Practicing Good Posture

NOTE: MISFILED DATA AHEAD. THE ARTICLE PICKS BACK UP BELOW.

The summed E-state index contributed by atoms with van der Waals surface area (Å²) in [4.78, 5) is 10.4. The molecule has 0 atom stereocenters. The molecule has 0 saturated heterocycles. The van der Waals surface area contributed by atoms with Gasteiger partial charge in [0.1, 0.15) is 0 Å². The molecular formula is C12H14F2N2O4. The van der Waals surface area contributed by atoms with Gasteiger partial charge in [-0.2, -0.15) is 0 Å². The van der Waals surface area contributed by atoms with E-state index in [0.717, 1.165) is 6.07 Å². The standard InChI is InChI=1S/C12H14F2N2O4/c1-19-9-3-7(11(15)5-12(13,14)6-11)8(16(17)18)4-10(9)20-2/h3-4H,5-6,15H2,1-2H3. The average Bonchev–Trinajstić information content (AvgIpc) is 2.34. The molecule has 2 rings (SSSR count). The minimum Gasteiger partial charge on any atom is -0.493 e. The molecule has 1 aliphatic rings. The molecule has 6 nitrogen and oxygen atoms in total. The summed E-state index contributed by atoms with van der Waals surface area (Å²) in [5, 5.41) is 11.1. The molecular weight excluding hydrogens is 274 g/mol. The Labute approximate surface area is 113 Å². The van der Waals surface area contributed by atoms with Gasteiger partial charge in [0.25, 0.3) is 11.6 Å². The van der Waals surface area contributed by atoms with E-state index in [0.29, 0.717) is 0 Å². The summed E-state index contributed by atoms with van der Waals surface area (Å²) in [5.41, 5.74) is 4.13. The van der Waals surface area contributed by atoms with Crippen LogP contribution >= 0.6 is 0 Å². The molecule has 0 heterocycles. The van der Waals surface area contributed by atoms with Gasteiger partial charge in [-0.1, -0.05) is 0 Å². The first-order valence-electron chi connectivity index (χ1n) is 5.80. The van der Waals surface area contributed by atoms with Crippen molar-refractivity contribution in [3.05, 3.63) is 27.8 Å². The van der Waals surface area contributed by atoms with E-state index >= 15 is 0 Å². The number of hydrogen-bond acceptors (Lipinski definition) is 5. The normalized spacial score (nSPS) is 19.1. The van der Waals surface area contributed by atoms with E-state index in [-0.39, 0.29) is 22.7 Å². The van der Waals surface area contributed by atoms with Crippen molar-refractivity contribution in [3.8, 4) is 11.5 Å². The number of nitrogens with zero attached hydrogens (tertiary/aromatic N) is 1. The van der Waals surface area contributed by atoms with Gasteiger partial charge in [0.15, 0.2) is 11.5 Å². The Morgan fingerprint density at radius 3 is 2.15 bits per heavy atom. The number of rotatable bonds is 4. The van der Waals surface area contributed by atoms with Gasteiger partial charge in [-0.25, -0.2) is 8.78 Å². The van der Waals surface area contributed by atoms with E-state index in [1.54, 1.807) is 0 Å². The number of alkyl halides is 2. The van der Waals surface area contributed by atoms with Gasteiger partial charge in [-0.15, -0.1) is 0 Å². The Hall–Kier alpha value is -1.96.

We’ve all heard the cautions growing up. Our mothers and grandmothers telling us to stand up straight and to stop slouching in our seats. Although as children it seemed annoying, they were right to start us on an early track to good posture. In fact, practicing good posture can be just as important to your health as getting enough sleep, eating a balanced diet or exercising regularly. Bad posture can lead to loss of energy, chronic back, joint and muscular pain, headaches, bone and joint misalignment and put you at greater risk for injury. Maintaining good posture allows your muscles and skeleton to work together to minimize the pressure on your joints. When poor posture occurs frequently, the structure of your body can begin to change and adapt to the postural mistakes, leading to the pain and misalignment of your joints. How to Practice Good Posture: While Standing: • Stand up straight! • Keep feet shoulder-width apart. • Keep knees slightly bent. • Put chest out and pull stomach inward. • Keep your shoulders squared. • Align your head with the neck and spine. • Distribute weight evenly on the balls of your feet. While Sitting: • Sit up straight! • Align your back with the back of the chair (use an ergonomically designed chair whenever possible). • Keep your feet on the ground or footrest, with ankles in front of your knees. • Keep your shoulders squared and align your head with the neck, spine and heels. • Stand up and stretch or walk around if sitting for long periods of time. While Lying Down: • Avoid sleeping on your stomach. • If you sleep on your side, place a pillow between your legs. • If you sleep on your back, keep a pillow under your knees. Maintaining a core workout a few days a week is also helpful in strengthening essential posture muscles like your abs, lower back and obliques. Yoga, martial arts, Tai chi and even ballroom dancing are known for promoting proper posture as well. Resources: Mayo Clinic. (2014). Nutrition. Retrieved from www.mayoclinic.org American Chiropractic Association. (2014). Nutrition. Retrieved from www.acatody.org Spine-Health. (2014). Wellness. Retrieved from www.spine-health.com

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